If, however, I tried to get fancy and keep the listener in suspense with an A chord at the end, like below, the intended harmonic analysis would be || I | bVIImaj | VI Vm | IV ||
||: E | D | C#m Bm | A :||
However, you will see if you play this a few times, that the home chord in this new version sounds like A, not E. I have ‘flipped the mode’ and the analysis is now more accurately represented as | V | IV | III II | I |.
Before we go, let’s see another example briefly. I choose F# lydian. Lydian is a very unstable progression, meaning that if I’m not careful, I’ll end up sounding like I’m in the “parent key” of C#, even if I put the F# chord in twice. Consider this:
||: F# | G# | C# | F# :||
Because C# Ionian is so much more stable than F# lydian, we hear C# as the tonic, and the progression as | IV | V | I | IV | even though my original intention was for it to be | I | IImaj | V | I ||. The II major was a good choice because it gives me the #11 that we need for Lydian, but since the mode got flipped, the experiment failed. What to do?
Let’s make the F# note a pedal tone underneath all the chords, then it can’t slip away from us: ||: F# | G#/F# | C#/F# | G#/F# :|| I changed the last chord from what it was above to give the progression more forward motion, and because I knew I didn’t have to reinforce the presence of F# because it’s now a permanent bass note. In the end, we have set up a successful modal progression because a) we used at least one chord that had the #4 that defines Lydian, and b) we made sure our root felt like home base, not some other note.
By the way, to play the above Lydian progression, use either of the following positions.
c) Understand that only a few choice chords can outline a mode. Sometimes less is more, especially if you’re only creating a ‘vamp’ (a short repeating progression) that you will solo over to practice the mode you’re in. Keep in mind that since any mode’s tonic chord has the intervals 1, 3, & 5, then the next chord, the II chord, will have 4, 6, and 2, so with just a progression of | I | II | you can get 6 out of 7 notes of the mode. If you use 7th chords for each rather than just triads, you will get all 7.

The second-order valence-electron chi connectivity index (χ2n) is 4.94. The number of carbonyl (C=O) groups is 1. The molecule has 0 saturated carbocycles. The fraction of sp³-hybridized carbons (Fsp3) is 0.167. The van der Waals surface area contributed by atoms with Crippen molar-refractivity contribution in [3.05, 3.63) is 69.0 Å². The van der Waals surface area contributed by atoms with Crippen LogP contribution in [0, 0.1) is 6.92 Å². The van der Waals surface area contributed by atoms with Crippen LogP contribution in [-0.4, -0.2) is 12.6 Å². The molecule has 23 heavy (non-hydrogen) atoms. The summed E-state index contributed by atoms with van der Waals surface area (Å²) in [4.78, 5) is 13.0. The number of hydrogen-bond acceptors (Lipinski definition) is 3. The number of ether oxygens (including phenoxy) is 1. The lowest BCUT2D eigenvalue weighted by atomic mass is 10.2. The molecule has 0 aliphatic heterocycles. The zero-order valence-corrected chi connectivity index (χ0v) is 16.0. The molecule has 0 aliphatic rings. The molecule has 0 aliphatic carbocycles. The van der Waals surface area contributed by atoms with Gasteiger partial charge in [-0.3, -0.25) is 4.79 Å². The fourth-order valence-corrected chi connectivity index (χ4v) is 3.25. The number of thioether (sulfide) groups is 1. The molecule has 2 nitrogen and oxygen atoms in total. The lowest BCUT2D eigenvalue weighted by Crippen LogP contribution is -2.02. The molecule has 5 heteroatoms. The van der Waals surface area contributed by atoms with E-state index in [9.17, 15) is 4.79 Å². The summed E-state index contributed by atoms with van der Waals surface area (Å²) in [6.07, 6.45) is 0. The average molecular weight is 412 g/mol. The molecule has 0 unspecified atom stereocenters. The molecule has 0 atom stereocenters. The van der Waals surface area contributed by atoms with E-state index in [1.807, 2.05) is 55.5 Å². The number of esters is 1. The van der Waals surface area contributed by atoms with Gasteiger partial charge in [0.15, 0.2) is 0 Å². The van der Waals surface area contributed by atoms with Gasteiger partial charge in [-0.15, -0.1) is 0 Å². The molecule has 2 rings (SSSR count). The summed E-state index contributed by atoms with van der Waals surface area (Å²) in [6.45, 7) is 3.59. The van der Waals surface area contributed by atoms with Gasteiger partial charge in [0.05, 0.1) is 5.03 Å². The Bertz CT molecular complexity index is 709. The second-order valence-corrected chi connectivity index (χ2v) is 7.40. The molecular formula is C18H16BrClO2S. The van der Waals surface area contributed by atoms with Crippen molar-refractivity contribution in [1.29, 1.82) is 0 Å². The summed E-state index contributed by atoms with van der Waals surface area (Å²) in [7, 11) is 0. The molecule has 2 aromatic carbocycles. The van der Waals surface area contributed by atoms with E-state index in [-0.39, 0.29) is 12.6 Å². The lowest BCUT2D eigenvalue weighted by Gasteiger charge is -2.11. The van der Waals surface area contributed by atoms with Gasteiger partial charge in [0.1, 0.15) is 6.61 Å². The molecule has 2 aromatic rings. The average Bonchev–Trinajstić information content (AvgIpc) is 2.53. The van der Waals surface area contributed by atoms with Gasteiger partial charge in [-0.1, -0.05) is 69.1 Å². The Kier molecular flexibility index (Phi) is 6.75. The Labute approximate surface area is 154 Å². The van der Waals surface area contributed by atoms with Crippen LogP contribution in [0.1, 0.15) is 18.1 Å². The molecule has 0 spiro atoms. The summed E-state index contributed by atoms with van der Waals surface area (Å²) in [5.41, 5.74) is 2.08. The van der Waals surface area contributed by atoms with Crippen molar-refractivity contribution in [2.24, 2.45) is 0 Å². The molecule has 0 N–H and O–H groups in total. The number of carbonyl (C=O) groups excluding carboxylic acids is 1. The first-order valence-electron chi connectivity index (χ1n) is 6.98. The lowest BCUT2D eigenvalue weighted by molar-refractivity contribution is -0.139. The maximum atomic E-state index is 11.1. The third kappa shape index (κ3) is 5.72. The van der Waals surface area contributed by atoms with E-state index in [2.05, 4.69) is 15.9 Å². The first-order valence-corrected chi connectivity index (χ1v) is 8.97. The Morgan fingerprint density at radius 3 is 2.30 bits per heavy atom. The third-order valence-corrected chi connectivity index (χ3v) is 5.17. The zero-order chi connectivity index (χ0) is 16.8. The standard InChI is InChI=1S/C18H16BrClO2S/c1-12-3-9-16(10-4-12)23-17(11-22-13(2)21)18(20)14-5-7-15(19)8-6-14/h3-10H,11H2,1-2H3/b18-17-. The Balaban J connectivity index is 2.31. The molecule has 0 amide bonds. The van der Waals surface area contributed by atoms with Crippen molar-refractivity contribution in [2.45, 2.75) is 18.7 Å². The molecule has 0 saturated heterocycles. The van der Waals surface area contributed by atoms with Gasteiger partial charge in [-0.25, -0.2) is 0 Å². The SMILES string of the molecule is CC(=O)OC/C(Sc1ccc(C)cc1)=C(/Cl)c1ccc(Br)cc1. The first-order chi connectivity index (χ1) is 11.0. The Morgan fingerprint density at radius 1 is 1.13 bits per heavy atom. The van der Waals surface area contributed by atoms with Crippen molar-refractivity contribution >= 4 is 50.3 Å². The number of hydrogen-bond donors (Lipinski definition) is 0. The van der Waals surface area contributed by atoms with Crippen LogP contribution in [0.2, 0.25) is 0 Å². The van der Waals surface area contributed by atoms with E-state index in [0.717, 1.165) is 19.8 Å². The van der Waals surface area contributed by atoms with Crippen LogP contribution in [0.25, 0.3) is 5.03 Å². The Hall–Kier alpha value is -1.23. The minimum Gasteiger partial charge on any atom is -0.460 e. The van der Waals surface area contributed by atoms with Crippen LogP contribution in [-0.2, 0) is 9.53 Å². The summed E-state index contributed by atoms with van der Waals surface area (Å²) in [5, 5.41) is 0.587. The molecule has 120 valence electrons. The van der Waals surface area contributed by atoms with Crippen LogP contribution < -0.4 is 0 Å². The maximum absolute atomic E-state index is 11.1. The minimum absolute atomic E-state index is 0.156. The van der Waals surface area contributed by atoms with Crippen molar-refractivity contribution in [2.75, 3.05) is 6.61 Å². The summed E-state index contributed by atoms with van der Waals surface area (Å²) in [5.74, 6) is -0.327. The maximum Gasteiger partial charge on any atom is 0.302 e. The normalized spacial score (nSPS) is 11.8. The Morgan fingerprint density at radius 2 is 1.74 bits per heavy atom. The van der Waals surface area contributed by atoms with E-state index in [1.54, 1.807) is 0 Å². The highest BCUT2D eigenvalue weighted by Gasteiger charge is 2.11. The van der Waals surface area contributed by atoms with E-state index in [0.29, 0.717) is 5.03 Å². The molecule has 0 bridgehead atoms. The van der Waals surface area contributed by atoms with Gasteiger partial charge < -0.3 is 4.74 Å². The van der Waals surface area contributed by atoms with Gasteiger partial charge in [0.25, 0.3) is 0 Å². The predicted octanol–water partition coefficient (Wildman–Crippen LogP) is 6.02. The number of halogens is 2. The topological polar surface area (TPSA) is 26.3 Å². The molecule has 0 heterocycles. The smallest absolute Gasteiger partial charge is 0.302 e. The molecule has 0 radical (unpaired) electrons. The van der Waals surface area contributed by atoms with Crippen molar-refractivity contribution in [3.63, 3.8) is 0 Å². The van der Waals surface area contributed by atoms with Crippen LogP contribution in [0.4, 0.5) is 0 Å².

For example, suppose you’re in Gm Aeolian. The Gm chord gives g, bb, d and the next chord in the series, Am7b5, gives you a, c, eb, g. This is the first 6 notes out of Aeolian; the only one missing is the 7th. If we used Gm7 as my I chord, then that would add the f note to give us all 7, but even if we didn’t, there is no other mode than Aeolian that would fit the resulting 1, 2, b3, 4, 5, b6 that Gm and Am7b5 gives us, so it’s enough to set up an Aeolian vamp.
If we used a | I | VII | progression in Gm instead, the Gm gives us g, bb, d and the F chord gives us f, a, c which results in the 1, 2, b3, 4, 5, b7. Notice that the 6 is not present. Because the only thing that distinguishes Aeolian from Dorian is whether the 6th is flatted or not, an improviser could choose either one on the | Gm | F | vamp. However, if we put in 1 more chord that has the b6 in it, then the progression would be undeniably Aeolian. Examples of this could be:
||: Gm | F | Eb | Gm F :||
||: Gm | Cm | F | Gm F :||
||: Gm | Am7b5 | Gm | F :||
As you work with these concepts you will be able to recognize which parts of real-life progressions are modal and which aren’t. You will be able to write modal vamps, sections, or even whole compositions that are modal. You will become a master of major scale harmony and apply it to your own music in many creative ways.
About the author: Dennis Winge is a pro guitarist, composer and teacher who has released 6 instrumental albums to date. His guitar school serves Guitar Instruction Ithaca and the surrounding areas.